Abstract: Albumin is playing an increasing role as a drug carrier in the clinical setting. Principally, three drug delivery technologies can be distinguished: coupling of low-molecular weight drugs to exogenous or endogenous albumin, conjugation with bioactive proteins and encapsulation of drugs into albumin nanoparticles. The accumulation of albumin in solid tumors forms the rationale for developing albumin-based drug delivery systems for tumor targeting. Clinically, a methotrexate-albumin conjugate, an albumin-binding prodrug of doxorubicin, i.e. the (6-maleimido)caproylhydrazone derivative of doxorubicin (DOXO-EMCH), and an albumin paclitaxel nanoparticle (Abraxane) have been evaluated clinically. Abraxane has been approved for treating metastatic breast cancer. An alternative strategy is to bind a therapeutic peptide or protein covalently or physically to albumin to enhance its stability and half-life. This approach has been applied to peptides with antinociceptive, antidiabetes, antitumor or antiviral activity: Levemir, a myristic acid derivative of insulin that binds to the fatty acid binding sites of circulating albumin, has been approved for the treatment of diabetes. Furthermore, Albuferon, a fusion protein of albumin and interferon, is currently being assessed in phase III clinical trials for the treatment of hepatitis C and could become an alternative to pegylated interferon. This review gives an account of the different drug delivery systems which make use of albumin as a drug carrier with a focus on those systems that have reached an advanced stage of preclinical evaluation or that have entered clinical trials.
01 Jun 1999-Protein Engineering
TL;DR: A new triclinic crystal form of human serum albumin (HSA), derived either from pool plasma or from a Pichia pastoris expression system, was obtained from polyethylene glycol 4000 solution, and three-dimensional structures of pHSA and rHSA were determined.
Abstract: A new triclinic crystal form of human serum albumin (HSA), derived either from pool plasma (pHSA) or from a Pichia pastoris expression system (rHSA), was obtained from polyethylene glycol 4000 solution. Three-dimensional structures of pHSA and rHSA were determined at 2.5 A resolution from the new triclinic crystal form by molecular replacement, using atomic coordinates derived from a multiple isomorphous replacement work with a known tetragonal crystal form. The structures of pHSA and rHSA are virtually identical, with an r.m. s. deviation of 0.24 A for all Calpha atoms. The two HSA molecules involved in the asymmetric unit are related by a strict local twofold symmetry such that the Calpha atoms of the two molecules can be superimposed with an r.m.s. deviation of 0.28 A in pHSA. Cys34 is the only cysteine with a free sulfhydryl group which does not participate in a disulfide linkage with any external ligand. Domains II and III both have a pocket formed mostly of hydrophobic and positively charged residues and in which a very wide range of compounds may be accommodated. Three tentative binding sites for long-chain fatty acids, each with different surroundings, are located at the surface of each domain.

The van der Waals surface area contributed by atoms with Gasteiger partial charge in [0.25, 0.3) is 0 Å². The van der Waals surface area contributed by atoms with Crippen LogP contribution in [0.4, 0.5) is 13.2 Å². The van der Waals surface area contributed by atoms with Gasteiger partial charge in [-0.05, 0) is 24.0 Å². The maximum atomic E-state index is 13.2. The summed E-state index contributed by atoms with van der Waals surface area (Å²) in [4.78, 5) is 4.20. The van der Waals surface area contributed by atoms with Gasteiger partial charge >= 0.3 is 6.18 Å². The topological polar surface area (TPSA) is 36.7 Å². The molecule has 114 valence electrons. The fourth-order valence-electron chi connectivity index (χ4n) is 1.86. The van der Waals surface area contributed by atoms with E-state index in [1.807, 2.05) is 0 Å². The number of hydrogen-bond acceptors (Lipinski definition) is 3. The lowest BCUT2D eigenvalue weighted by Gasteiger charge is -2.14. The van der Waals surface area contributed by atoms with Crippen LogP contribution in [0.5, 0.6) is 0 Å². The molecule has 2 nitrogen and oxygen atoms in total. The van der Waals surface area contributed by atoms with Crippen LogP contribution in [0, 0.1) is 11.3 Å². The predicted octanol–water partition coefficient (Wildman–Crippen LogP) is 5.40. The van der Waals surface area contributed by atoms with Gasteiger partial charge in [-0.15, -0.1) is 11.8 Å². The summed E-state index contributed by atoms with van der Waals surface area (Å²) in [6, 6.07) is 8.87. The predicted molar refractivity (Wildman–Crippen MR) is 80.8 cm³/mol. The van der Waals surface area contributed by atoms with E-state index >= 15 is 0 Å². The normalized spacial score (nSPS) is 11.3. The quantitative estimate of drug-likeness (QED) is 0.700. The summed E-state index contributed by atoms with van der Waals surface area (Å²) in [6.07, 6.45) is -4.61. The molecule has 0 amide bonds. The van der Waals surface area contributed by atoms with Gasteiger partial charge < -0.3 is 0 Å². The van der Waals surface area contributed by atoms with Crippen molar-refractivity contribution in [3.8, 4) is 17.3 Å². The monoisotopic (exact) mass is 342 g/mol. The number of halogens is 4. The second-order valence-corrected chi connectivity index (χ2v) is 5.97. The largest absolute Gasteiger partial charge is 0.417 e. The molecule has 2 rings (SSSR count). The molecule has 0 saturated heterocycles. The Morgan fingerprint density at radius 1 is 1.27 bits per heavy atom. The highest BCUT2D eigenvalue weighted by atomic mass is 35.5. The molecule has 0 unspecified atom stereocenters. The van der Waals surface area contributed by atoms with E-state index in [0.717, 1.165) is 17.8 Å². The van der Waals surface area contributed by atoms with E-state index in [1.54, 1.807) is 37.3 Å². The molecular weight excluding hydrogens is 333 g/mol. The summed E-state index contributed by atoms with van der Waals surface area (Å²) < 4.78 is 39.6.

01 Nov 1975-Molecular Pharmacology
TL;DR: The binding of a number of fluorescent probe molecules to human serum albumin has been studied and changes in probe fluorescence were shown to be a result of competitive displacement by drugs.
Abstract: The binding of a number of fluorescent probe molecules to human serum albumin (HSA) has been studied. Small changes in the amino acid moiety of the dansylamino acids resulted in large changes in the binding of these compounds to HSA. It is suggested that electrostatic and dipolar forces play a role in the specificity and binding affinity of such compounds. Fluorescent probes which had one tight binding site were used for drug displacement studies. Changes in probe fluorescence were shown, by equilibrium dialysis and by fluorescence titrations, to be a result of competitive displacement by drugs. The pattern of displacement of probes by drugs enabled the identification of two specific drug binding sites. The relative affinity of drugs for these binding sites was measured by their ability to displace fluorescent probes specific for the sites. The method provides a rapid and simple means for detecting potential drug interactions based on competition for protein binding sites.